HARRISONBURG — With a second scooter company soon on the way to the Friendly City, James Madison University plans to continue enforcing its rules to keep the campus safe and efficient to get around.
Bolt Mobility, a new scooter company founded in Miami in 2018 and backed by Olympic gold medalist Usain Bolt, applied and was issued a permit on May 22 to conduct business within the city.
Bolt Mobility will be allowed 100 scooters upon arrival. According to its city website, the company has three different kinds of scooters: Bolt Original, Bolt One and Bolt Chariot.
The electric scooters can be checked out by anyone 18 or older through apps on smartphones for a fee. When riders are done, they leave the scooters for the next person to pick up.
Bolt Mobility will be joining Bird in the city, although Bird took its scooters out of the city within a few weeks of the JMU school year ending, according to the city’s director of communications, Michael Parks.
“Bird is out now until likely around the start of the coming school year,” he said. “We have not heard from Bolt regarding that.”
Attempts to reach Bolt to clarify when it would release its scooters into the city went unanswered.
Bird is currently the only share-riding company occupying Harrisonburg. Lime scooters vacated following City Council’s approval of the permit requirement.
Caitlyn Read, JMU’s deputy spokesperson and associate director of communications, said that JMU has had meetings with the scooter companies to work collaboratively toward making the scooter use on campus safe for everyone.
“For example, to protect accessibility, the university does not want scooters parked in a way that blocks sidewalks and building entrances,” Read said. “We have worked to communicate this with students but have also worked with one of the scooter companies to have the app direct riders to park the scooters in designated areas out of the way of pedestrian traffic at the end of their trip.”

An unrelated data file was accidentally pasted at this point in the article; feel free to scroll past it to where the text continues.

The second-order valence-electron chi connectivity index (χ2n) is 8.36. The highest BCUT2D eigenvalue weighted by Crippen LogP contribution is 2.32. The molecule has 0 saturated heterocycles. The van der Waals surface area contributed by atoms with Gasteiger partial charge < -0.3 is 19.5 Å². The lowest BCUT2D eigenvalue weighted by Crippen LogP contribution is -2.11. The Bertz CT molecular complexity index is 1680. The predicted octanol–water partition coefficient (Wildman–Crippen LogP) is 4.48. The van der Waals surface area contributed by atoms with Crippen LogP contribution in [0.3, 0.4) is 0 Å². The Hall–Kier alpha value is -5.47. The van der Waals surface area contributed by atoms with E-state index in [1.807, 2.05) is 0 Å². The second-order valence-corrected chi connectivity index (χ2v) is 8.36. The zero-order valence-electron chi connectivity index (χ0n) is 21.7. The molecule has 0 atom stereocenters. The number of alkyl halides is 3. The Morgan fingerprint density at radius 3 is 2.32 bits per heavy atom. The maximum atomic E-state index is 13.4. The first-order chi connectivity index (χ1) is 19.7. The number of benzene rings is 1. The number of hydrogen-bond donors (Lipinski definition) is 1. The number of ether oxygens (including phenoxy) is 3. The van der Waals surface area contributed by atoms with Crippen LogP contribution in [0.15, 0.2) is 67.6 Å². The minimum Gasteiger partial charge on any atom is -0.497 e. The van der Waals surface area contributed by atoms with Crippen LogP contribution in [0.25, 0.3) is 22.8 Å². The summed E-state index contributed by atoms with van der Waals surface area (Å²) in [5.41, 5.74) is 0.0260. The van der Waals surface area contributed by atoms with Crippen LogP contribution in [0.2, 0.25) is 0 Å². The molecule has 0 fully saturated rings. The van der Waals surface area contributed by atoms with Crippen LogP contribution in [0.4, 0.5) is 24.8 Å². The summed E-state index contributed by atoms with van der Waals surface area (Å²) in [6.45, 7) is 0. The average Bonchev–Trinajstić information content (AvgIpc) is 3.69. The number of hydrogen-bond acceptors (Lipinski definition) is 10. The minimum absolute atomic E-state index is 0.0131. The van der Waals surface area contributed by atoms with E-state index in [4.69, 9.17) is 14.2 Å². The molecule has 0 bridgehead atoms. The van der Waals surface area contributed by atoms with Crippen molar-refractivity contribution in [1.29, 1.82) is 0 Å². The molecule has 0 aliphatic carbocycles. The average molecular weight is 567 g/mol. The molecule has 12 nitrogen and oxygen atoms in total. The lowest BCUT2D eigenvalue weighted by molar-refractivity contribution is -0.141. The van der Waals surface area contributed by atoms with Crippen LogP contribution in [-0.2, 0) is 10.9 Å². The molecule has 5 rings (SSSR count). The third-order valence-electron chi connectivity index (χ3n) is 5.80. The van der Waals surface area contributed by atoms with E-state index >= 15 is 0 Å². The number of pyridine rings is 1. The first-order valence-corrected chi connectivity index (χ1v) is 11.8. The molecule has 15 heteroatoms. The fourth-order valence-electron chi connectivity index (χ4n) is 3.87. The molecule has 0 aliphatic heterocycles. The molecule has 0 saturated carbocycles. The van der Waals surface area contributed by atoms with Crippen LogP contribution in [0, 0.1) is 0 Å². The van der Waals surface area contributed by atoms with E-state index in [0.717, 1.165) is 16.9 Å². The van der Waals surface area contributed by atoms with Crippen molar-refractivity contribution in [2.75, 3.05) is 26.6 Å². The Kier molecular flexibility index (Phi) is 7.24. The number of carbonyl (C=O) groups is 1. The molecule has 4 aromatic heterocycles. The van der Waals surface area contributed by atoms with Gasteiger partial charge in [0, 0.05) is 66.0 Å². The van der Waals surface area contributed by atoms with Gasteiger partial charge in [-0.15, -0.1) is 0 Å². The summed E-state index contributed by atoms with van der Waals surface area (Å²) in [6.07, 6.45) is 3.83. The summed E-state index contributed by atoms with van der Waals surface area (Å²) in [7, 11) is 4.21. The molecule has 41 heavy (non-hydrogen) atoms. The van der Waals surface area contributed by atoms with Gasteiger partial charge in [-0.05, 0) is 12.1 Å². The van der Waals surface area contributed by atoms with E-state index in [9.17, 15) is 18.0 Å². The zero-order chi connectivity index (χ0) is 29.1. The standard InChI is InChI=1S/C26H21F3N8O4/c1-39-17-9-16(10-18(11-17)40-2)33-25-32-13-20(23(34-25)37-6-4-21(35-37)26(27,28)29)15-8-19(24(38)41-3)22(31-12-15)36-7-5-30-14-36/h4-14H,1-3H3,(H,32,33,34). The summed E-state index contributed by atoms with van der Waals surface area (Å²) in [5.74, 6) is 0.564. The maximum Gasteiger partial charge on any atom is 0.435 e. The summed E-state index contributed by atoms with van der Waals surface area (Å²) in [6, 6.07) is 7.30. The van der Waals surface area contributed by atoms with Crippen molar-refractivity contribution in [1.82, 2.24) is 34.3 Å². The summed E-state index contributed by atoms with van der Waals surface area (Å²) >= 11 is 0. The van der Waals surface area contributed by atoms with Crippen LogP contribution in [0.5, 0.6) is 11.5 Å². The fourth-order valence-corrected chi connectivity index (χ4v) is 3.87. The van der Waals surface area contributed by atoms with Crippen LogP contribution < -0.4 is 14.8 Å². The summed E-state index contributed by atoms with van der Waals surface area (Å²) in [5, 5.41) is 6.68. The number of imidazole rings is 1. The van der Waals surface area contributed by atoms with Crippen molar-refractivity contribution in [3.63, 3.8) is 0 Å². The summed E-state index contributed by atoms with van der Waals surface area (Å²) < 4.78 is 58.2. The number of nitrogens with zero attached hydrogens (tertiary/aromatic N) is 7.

JMU spokesman Bill Wyatt said in January that the transportation department worked with Bird in October to geofence — or digitally restrict — scooters from being ridden or parked in high-traffic areas.
Those areas included near Zane Showker Hall, Bridgeforth Stadium and Godwin Transit Center.
Bird programmed the scooters to shut off if a person tried riding in those areas.
Read said the university is not planning to use the geofence again in the fall and instead will just monitor the activity and block off the area around the stadium and Godwin Transit Center if need be.
Students will also be responsible for having their own safety equipment. Bolt and Bird do not require the user to wear a helmet or any other protective gear.
JMU will continue to enforce safe driving practices by having the JMU Police Department monitoring scooter users as part of their routine patrol.
“With the addition of scooters to campus, JMUPD urges everyone to be alert and aware and to pay attention to their surroundings,” Read said.
The JMUPD did not respond to calls requesting information on any past issues they have had with students misusing the scooters.
Electric scooters have been the talk of the city ever since California-based Bird and Lime scooters entered the city’s streets last fall, bringing almost 700 scooters at one point.
Because of the chaos and frustration businesses and residents had due to companies dropping the scooters off by hundreds, the City Council moved to establish a permit in February to have more control over the way scooters are regulated within city limits.
As part of the requirements, operators are limited to 100 scooters or equal to the average number of riders per day during a three-week period divided by four. If the average is higher than four rides per scooter per day, the companies will be allowed to place additional devices.
City Council adopted permit regulations to be set in place for a 12-month trial period designed to give city staff the chance to observe if they are working as intended. After the trial ends in February 2020, either party can request a three-month extension if the city hasn’t already put together a permanent ordinance.